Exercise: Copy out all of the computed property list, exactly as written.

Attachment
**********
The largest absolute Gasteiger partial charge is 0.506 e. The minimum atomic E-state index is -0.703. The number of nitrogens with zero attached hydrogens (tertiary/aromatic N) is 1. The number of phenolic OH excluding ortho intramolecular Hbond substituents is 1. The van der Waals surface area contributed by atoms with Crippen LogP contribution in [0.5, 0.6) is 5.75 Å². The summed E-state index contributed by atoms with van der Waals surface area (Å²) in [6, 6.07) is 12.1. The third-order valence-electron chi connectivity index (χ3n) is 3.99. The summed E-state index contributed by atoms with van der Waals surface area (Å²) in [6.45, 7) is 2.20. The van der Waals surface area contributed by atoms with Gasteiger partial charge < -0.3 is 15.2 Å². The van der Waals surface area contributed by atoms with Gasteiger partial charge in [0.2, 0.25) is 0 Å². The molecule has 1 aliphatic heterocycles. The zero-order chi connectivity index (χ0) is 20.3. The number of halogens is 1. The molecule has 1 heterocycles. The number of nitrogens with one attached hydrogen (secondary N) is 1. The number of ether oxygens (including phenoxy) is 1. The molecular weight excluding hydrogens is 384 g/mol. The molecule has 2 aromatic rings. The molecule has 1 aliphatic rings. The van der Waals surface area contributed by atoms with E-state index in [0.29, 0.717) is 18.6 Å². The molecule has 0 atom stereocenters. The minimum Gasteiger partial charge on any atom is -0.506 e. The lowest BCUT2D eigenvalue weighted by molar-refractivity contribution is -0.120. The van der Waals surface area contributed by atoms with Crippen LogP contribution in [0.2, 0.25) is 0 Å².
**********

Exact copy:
The largest absolute Gasteiger partial charge is 0.506 e. The minimum atomic E-state index is -0.703. The number of nitrogens with zero attached hydrogens (tertiary/aromatic N) is 1. The number of phenolic OH excluding ortho intramolecular Hbond substituents is 1. The van der Waals surface area contributed by atoms with Crippen LogP contribution in [0.5, 0.6) is 5.75 Å². The summed E-state index contributed by atoms with van der Waals surface area (Å²) in [6, 6.07) is 12.1. The third-order valence-electron chi connectivity index (χ3n) is 3.99. The summed E-state index contributed by atoms with van der Waals surface area (Å²) in [6.45, 7) is 2.20. The van der Waals surface area contributed by atoms with Gasteiger partial charge < -0.3 is 15.2 Å². The van der Waals surface area contributed by atoms with Gasteiger partial charge in [0.2, 0.25) is 0 Å². The molecule has 1 aliphatic heterocycles. The zero-order chi connectivity index (χ0) is 20.3. The number of halogens is 1. The molecule has 1 heterocycles. The number of nitrogens with one attached hydrogen (secondary N) is 1. The number of ether oxygens (including phenoxy) is 1. The molecular weight excluding hydrogens is 384 g/mol. The molecule has 2 aromatic rings. The molecule has 1 aliphatic rings. The van der Waals surface area contributed by atoms with E-state index in [0.29, 0.717) is 18.6 Å². The molecule has 0 atom stereocenters. The minimum Gasteiger partial charge on any atom is -0.506 e. The lowest BCUT2D eigenvalue weighted by molar-refractivity contribution is -0.120. The van der Waals surface area contributed by atoms with Crippen LogP contribution in [0.2, 0.25) is 0 Å².